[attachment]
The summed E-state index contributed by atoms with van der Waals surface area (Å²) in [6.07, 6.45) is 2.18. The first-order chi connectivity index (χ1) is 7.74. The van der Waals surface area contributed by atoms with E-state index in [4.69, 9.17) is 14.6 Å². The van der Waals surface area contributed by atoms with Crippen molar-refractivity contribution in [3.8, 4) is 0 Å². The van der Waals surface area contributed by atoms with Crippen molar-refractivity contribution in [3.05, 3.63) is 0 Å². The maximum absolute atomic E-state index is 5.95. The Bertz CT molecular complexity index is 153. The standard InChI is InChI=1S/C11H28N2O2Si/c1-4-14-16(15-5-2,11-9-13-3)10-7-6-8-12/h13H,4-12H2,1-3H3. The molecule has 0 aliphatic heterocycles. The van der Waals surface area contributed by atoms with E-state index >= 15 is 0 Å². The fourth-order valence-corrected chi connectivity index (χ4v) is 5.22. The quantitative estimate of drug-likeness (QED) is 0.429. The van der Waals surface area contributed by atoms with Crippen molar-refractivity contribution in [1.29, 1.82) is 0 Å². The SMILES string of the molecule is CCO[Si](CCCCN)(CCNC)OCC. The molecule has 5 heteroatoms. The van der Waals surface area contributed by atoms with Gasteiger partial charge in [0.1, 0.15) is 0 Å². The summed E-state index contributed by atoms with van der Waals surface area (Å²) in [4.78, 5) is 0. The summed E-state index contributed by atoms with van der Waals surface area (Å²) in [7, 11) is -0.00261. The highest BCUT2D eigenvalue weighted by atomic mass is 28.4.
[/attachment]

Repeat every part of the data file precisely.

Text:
The summed E-state index contributed by atoms with van der Waals surface area (Å²) in [6.07, 6.45) is 2.18. The first-order chi connectivity index (χ1) is 7.74. The van der Waals surface area contributed by atoms with E-state index in [4.69, 9.17) is 14.6 Å². The van der Waals surface area contributed by atoms with Crippen molar-refractivity contribution in [3.8, 4) is 0 Å². The van der Waals surface area contributed by atoms with Crippen molar-refractivity contribution in [3.05, 3.63) is 0 Å². The maximum absolute atomic E-state index is 5.95. The Bertz CT molecular complexity index is 153. The standard InChI is InChI=1S/C11H28N2O2Si/c1-4-14-16(15-5-2,11-9-13-3)10-7-6-8-12/h13H,4-12H2,1-3H3. The molecule has 0 aliphatic heterocycles. The van der Waals surface area contributed by atoms with E-state index >= 15 is 0 Å². The fourth-order valence-corrected chi connectivity index (χ4v) is 5.22. The quantitative estimate of drug-likeness (QED) is 0.429. The van der Waals surface area contributed by atoms with Crippen molar-refractivity contribution in [1.29, 1.82) is 0 Å². The SMILES string of the molecule is CCO[Si](CCCCN)(CCNC)OCC. The molecule has 5 heteroatoms. The van der Waals surface area contributed by atoms with Gasteiger partial charge in [0.1, 0.15) is 0 Å². The summed E-state index contributed by atoms with van der Waals surface area (Å²) in [4.78, 5) is 0. The summed E-state index contributed by atoms with van der Waals surface area (Å²) in [7, 11) is -0.00261. The highest BCUT2D eigenvalue weighted by atomic mass is 28.4.